There is no such thing as a bad tool, the saying goes, only a tool used for the wrong purpose. Trying to drive a nail with a screw driver can be very frustrating, as can trying to turn a Phillips head screw with a hammer. If there is a perfect tool for every task, there should be an appropriate task for every tool.
Books on how to write are like tools; a book that does not suit one writer can be helpful to another. A quick glance through Amazon or Goodreads will show you that a vast spectrum of books on writing are rated four stars or more (which is utterly unhelpful when you are trying to choose a book to buy). This is because every book is a perfect fit for somebody. The trouble is to find the best writing book for yourself.
I rate my writing books on a three dimensional graph with three axis, plotter-pantser, inspirational-instructional, beginner-advanced. Plot Perfect: Building Unforgettable Stories Scene by Scene by Paula Munier, I would say, lands squarely on the “plotter-instructional-advanced” category. I also need to add another scale and that is “completeness”. No text book can cover all the topics completely, but this book does a good job on this measure also.
Once again, we see an explanation of cards, outlines, and bubble charts, but with special emphasis on the creation of complex, contradictory characters and well constructed plot. The author is a senior agent for a literary agency that handles content for major Hollywood studios and media conglomerates and her book is clearly targeted for the professional and equivalent. It will probably be most helpful to people who have spent a good deal of time writing and have specific skills they want to horn. Not highly recommended for the first time writer looking for an entry level text to prepare for her first participation in NaNoWriMo. Munier writes:
I have a client who’s a great writer – and he has received four prestigious Pushcart Prize nominations to prove it. But despite those heady credentials and his newly minted Master of Fine Arts, he’s having trouble with plot.
That is the audience she is writing for. Her client is having trouble with plot in the same sense that Tiger Woods is having trouble with his irons. Those of us who have neither heady credentials nor an MFA might find it a better application of our time and energy to digest something more basic and fundamental before venturing into master class territory.
The main down side of this book is that, since it is directed at writers in the know, the instructions can at times be telegraphic. Her entire lecture on story setting spans all of four pages, and her epic tome on humor is a page and a half. As knowledgeable writers, we are supposed to “get it” just by reading these curt transmissions. Inevitably there will be parts we don’t get, for which she presents suggested reading material as successful examples of the kind of writing she promotes. If there are too many passages you don’t “get”, the reading list could grow pretty long.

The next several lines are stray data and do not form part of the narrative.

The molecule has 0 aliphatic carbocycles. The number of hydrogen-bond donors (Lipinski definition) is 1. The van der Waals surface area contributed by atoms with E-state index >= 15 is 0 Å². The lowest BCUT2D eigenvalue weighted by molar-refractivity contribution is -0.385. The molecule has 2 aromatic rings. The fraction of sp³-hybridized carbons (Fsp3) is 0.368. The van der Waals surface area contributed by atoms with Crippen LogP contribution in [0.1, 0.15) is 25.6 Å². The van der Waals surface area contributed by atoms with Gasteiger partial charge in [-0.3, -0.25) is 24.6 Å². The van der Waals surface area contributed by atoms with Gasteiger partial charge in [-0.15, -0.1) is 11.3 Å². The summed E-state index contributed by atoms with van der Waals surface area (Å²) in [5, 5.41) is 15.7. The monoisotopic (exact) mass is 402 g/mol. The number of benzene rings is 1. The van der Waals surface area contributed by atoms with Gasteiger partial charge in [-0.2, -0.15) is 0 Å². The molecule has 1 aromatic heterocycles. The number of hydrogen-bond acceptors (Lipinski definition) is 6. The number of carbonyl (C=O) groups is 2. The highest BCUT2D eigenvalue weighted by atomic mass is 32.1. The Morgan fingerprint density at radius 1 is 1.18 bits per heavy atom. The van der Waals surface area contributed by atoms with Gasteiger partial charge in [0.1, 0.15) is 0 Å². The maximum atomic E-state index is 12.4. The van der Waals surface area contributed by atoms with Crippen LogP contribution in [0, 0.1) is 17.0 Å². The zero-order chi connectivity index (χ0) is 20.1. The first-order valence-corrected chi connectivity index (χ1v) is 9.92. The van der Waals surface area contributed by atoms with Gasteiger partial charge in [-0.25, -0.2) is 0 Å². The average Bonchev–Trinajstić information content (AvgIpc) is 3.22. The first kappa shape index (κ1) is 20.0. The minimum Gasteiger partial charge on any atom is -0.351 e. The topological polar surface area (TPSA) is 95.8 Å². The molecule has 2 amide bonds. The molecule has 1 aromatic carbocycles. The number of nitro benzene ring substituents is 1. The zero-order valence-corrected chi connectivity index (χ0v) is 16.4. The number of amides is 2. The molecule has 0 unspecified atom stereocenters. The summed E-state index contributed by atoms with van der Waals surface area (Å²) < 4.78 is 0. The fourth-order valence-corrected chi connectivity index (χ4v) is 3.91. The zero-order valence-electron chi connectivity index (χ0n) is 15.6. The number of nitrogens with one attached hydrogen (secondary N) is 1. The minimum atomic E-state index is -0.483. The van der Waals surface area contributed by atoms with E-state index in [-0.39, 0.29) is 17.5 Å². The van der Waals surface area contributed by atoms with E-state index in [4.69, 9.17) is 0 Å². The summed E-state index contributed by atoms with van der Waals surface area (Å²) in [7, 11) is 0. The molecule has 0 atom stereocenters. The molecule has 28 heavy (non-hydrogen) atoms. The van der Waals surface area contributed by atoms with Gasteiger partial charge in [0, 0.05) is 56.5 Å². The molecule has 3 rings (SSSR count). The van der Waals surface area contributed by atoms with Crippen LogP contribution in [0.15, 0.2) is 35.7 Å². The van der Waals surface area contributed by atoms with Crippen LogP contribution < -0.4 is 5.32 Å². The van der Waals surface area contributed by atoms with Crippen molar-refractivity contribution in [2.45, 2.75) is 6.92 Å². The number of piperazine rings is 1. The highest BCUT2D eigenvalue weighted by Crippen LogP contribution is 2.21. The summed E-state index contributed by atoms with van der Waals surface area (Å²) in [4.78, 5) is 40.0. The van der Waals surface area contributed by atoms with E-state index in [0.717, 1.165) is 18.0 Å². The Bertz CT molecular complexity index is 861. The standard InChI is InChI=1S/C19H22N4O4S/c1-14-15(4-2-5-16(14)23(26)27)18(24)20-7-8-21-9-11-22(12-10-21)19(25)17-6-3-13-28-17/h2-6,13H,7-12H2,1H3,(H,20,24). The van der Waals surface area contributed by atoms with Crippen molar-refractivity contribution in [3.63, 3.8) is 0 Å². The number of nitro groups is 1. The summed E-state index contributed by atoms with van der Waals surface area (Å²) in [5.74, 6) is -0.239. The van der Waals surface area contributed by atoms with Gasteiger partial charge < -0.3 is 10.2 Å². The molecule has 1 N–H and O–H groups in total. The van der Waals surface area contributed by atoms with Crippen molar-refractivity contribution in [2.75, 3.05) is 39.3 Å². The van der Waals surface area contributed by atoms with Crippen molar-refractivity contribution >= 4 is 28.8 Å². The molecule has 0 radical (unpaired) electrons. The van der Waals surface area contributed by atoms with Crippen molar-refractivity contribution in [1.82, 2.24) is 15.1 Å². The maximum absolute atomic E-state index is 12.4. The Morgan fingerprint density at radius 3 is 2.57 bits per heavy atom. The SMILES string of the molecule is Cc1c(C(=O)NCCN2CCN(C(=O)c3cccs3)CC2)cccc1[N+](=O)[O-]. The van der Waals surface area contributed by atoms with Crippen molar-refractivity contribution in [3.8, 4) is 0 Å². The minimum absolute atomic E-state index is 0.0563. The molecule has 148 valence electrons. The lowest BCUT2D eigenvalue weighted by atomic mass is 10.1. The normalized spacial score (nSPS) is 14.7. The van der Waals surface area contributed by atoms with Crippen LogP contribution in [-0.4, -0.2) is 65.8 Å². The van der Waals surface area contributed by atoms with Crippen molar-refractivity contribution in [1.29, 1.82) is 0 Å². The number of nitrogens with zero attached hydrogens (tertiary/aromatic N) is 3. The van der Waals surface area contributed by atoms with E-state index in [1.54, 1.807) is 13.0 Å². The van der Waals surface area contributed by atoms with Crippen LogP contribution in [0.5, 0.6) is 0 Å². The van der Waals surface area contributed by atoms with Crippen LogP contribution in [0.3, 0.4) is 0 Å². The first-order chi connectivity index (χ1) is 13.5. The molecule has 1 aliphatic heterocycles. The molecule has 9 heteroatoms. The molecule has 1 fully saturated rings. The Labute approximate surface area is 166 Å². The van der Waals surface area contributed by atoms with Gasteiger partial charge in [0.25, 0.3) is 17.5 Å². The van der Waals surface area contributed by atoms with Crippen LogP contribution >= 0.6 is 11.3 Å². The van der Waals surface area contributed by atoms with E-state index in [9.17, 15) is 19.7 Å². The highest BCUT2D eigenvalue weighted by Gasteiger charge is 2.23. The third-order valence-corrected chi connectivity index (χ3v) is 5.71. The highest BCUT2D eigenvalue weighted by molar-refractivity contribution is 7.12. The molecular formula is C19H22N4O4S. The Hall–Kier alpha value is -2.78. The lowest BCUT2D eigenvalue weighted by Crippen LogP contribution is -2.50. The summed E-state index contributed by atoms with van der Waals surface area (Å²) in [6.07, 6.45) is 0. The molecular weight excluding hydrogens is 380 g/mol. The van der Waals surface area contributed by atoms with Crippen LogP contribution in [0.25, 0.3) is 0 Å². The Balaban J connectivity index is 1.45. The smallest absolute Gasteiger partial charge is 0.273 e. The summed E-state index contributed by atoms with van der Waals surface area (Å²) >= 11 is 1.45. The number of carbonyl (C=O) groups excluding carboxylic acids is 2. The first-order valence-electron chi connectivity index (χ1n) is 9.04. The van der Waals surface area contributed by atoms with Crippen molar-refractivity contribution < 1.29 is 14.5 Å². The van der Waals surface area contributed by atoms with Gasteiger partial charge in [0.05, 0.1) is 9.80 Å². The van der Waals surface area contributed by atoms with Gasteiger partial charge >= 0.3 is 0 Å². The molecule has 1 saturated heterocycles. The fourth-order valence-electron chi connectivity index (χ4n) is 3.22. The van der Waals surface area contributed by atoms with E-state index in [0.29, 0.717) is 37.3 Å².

That said, Munier’s instructions are practical and on point. With charts, diagrams, and bullet points, she lays out the blow by blow how-to’s of plot construction and character development. There are no lofty ivory tower musings or discussions of existential angst and structuralist ambiguities.
These days, every topic of learning has been divided into fractional sub-genres. Even books on writing are specialized into books on plot, characterization, story structure, dialogue, tension, prose, and other elements. This book is primarily focused on plot, a small portion of all the ingredients needed to create a novel. Yet, within the confines of its narrow range, this is the most complete book on the market. Think of a professional-level instructional book on carburetor replacement for very serious and accomplished mechanics.
Like all good instructional books, this book will direct you to more books you should read. (Seriously. When three how-to-write books in a row directs you toward Joseph Campbell, it’s time to read Joseph Campbell.) In particular, this book should inspire you to read Dashiell Hammett’s The Maltese Falcon of which Munier presents an excellent case study methodically dissecting its plot elements. It would surely be helpful for the serious writer to emulate her example and try to compose their own case study on, say, Pride and Prejudice. Exercises like that will take time, and if you are not patient enough to invest your time in your push-ups and sit-ups, you need not apply. One of the reviewers on Goodreads comments “Useful, but a bit heavy on the lists of books to read and learn from.” Suck it up. Nobody said learning to write a novel was easy.
This is a very focused and very in-depth book. It should be read as such. It could be the perfect book if it fits your needs. The sad part is that we do not see more writers who are good enough and determined enough to benefit from books such as this.